Fired? That might not be so bad

"You're fired!" That is the infamous phrase reality TV star and real estate tycoon Donald Trump made popular and tried to tra
May 24, 2010


"You're fired!"

That is the infamous phrase reality TV star and real estate tycoon Donald Trump made popular and tried to trademark a few years ago after his TV show "The Apprentice" became a hit.

Those who vied for the ultimate position on Trump's staff received the ax one-by-one before an audience of millions until a winner was declared.

While regular workers who do get fired from their jobs get a free pass away from public scrutiny, it doesn't make getting fired any easier.

"Recognize that if you've been called in for the firing, a decision has already been made. It's not something you can change," said Jack Reece, professor of management and labor relations at Cleveland State University.

"Keep in mind that getting fired is something that happens to millions of other people in the world," Reece said. "And they were able to overcome it."

Getting fired is never easy, but it could be an opportunity to do something different -- maybe even something better.

Reece remembers the first person he had to fire years ago in Mississippi. The employee, he said, was a good person but just wasn't adapting too well in the position.

"It was one of the hardest things I'd ever done," Reece said. "In a week, the person had a better job making more money."

Look at Omarosa Manigault-Stallworth, an Ohio native and a former contestant on "The Apprentice." She was one of the most successful people to be "fired" from the reality show.

Manigault-Stallworth was a former political appointee in the Clinton and Gore White House when she competed on the NBC reality show. Since her firing, she has taken a new direction and appeared in several television shows.

In some cases, getting fired can even get you out of a job you hated, or that hated you.

Sometimes people stay in a job they don't really enjoy just to pay the bills, said John Clark, BGSU Firelands' career services coordinator. They find their jobs to be stable and hard to leave.

"(Getting fired) may be an open door to explore yourself ... and new possibilities," he said. "It very well may be an open door to something much better."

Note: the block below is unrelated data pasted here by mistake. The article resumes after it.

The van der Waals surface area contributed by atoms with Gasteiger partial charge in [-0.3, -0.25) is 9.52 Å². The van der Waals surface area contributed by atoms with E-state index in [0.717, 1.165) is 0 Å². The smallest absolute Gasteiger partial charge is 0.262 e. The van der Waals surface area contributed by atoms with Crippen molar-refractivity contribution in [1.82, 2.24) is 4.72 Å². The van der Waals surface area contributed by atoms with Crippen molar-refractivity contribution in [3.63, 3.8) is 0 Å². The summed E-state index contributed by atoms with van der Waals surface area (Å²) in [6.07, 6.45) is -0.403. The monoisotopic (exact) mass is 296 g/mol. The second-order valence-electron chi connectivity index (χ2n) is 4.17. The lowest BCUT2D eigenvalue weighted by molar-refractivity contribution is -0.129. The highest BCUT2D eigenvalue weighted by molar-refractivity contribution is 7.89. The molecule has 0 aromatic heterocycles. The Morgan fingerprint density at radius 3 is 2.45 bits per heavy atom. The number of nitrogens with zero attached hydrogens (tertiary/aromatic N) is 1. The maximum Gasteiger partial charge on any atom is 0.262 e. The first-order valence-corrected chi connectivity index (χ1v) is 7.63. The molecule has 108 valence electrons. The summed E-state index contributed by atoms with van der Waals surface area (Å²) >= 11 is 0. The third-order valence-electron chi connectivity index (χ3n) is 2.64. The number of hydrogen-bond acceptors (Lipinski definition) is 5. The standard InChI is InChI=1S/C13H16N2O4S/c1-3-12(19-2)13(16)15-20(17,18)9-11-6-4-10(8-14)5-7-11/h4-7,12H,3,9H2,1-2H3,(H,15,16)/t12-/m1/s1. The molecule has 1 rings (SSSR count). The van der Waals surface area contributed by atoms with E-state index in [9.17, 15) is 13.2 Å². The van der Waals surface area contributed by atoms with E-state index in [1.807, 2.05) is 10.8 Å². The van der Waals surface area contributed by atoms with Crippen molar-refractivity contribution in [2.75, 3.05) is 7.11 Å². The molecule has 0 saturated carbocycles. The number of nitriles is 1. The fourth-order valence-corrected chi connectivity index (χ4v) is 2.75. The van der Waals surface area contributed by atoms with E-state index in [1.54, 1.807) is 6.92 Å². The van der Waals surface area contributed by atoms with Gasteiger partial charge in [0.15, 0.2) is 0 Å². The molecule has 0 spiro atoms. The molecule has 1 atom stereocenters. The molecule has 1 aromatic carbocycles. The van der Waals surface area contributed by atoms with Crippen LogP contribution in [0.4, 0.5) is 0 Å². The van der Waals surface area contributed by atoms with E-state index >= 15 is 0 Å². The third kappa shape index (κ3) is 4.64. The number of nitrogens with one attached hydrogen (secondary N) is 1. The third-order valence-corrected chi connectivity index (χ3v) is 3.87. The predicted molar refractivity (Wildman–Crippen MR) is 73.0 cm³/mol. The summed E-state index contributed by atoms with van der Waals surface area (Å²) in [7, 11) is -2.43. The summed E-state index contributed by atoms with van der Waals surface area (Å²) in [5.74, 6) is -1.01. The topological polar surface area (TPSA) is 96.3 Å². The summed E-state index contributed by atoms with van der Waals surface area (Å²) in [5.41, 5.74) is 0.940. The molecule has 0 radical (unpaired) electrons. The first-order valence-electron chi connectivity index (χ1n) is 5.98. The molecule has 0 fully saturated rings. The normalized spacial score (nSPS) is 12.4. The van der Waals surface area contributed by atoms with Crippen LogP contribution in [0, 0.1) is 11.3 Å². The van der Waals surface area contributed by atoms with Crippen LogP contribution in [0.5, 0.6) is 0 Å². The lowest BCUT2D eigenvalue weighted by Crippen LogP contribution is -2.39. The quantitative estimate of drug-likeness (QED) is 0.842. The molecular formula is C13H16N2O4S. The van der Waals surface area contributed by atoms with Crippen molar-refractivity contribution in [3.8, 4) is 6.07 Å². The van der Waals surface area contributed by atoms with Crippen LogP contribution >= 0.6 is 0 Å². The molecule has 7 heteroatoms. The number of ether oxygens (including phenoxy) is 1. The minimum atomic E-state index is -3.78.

Clark suggests to people who have recently been terminated to figure out what they would enjoy doing and get training to prepare for it.

He suggests people look at it like this: "Is it good I lost my job? No, but maybe this is the trap door opening back up."

Changing careers doesn't have to be scary. Many people have been through it.

Clark spent 12 years in retail and retail management before he realized it wasn't the right job for him.

It took some contemplation, but he eventually found the right path for himself as a career counselor.

For people in Erie County looking to change careers, there are several avenues available in the area.

Clark offers consultations free of charge at BGSU Firelands. Your Job Store at 5500 Milan Road assists people looking for new or different employment. Your Job Store also helps with creating resumes, interview tips and labor market information among other things.

Reece recommends that people read the book "What Color is Your Parachute: A Practical Manual for Job-Hunters and Career-Changers," by Richard Nelson Bolles. Reece has suggested and given the book to more than a dozen students, friends and family members.

The book describes every aspect of changing jobs and goes through the mechanics of making the change.

And, of course, if you are faced with the unfortunate meeting with your boss -- keep your composure.

"Be professional ... don't let your emotions take control," Reece said.

"What I find myself advising people to do at first is to simply stop and take stock. Don't let yourself get overwhelmed and depressed," Clark said. "It's not a crisis. It's another opportunity."